One of the ideas I had for when I added a blog section to the website was to  I might start to share a little bit about some of the people who help provide us with the ingredients we use to make our biscuits. I know how much I enjoy hearing the stories about the things I buy and especially how they’re made so I hope you might too. After all, without the people who provide us with what we put into our biscuits (aside from lots of love of course) our bakes wouldn’t be half as delicious, and we wouldn’t feel nearly as good as we do in our hearts about making them!

It’s always been super important to me to source ingredients for the biscuits locally where we can, and it’s something we think helps to make us who we are as a business and a brand. It’s lovely to build relationships and support other small businesses, and back in 2016 as soon as I got to grips with setting up The Kitsch Hen I knew exactly where I wanted to go to source one of our most important ingredients…

Just over 4 miles from the bakery is Whissendine Windmill – one of just a small handful of fully operational nineteenth century windmills left in the county, and believe me when I tell you it’s a magical place and visiting feels like you’ve stepped right back in time.

Nigel, the miller works as hard as anyone I’ve ever met producing all kinds of flour and it is wonderful, wonderful stuff – a million miles away from the bland, bleached supermarket alternative we’re all so used to.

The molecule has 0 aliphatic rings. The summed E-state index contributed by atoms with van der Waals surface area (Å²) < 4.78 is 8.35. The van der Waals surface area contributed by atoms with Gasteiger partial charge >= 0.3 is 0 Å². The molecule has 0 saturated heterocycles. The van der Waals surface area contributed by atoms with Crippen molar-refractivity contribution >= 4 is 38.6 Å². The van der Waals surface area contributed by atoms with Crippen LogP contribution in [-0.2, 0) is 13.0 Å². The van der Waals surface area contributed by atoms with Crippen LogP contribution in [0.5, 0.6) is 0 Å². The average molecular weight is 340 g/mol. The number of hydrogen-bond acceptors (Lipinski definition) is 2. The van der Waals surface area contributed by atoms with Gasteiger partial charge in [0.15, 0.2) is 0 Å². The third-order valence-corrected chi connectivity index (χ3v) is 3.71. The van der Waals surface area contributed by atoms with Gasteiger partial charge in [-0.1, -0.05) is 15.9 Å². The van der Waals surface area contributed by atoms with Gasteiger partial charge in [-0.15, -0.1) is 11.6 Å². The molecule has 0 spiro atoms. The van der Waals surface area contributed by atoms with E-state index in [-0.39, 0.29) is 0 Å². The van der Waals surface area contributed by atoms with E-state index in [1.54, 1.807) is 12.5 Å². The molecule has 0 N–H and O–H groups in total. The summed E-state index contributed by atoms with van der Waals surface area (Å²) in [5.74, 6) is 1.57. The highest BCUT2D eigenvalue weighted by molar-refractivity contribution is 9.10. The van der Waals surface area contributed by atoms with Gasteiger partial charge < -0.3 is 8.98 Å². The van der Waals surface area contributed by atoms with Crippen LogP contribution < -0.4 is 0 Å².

I love driving over to see Nigel to collect our flour – it makes me smile and feels nostalgically
comforting to see him clambour down his ladder, covered in flour dust, with the rhythmic grinding of the millstones melting away the stress and tension I sometimes feel after a busy day at the bakery.

Standing below the sails watching them spin slowly as the sun sets (or rises sometimes if we’re having an early start!) behind them is a special thing to witness and I am so grateful to have Nigel on our doorstep. The Mill and how he operates it is a magic reminder that although life has sped up in so many ways, there are still tiny, beautiful pockets of life moving at the same pace it used to, following age old traditional ways of working that I often think we’ve all but lost.

If you’d like to see a little more, here’s a video of the Mill and Nigel in action. And if you’re local to us in Rutland (or planning a visit – which you should, it’s the smallest but I think loveliest county in England) you can pop up to see Nigel, have a chat and buy some flour ready for your next baking project!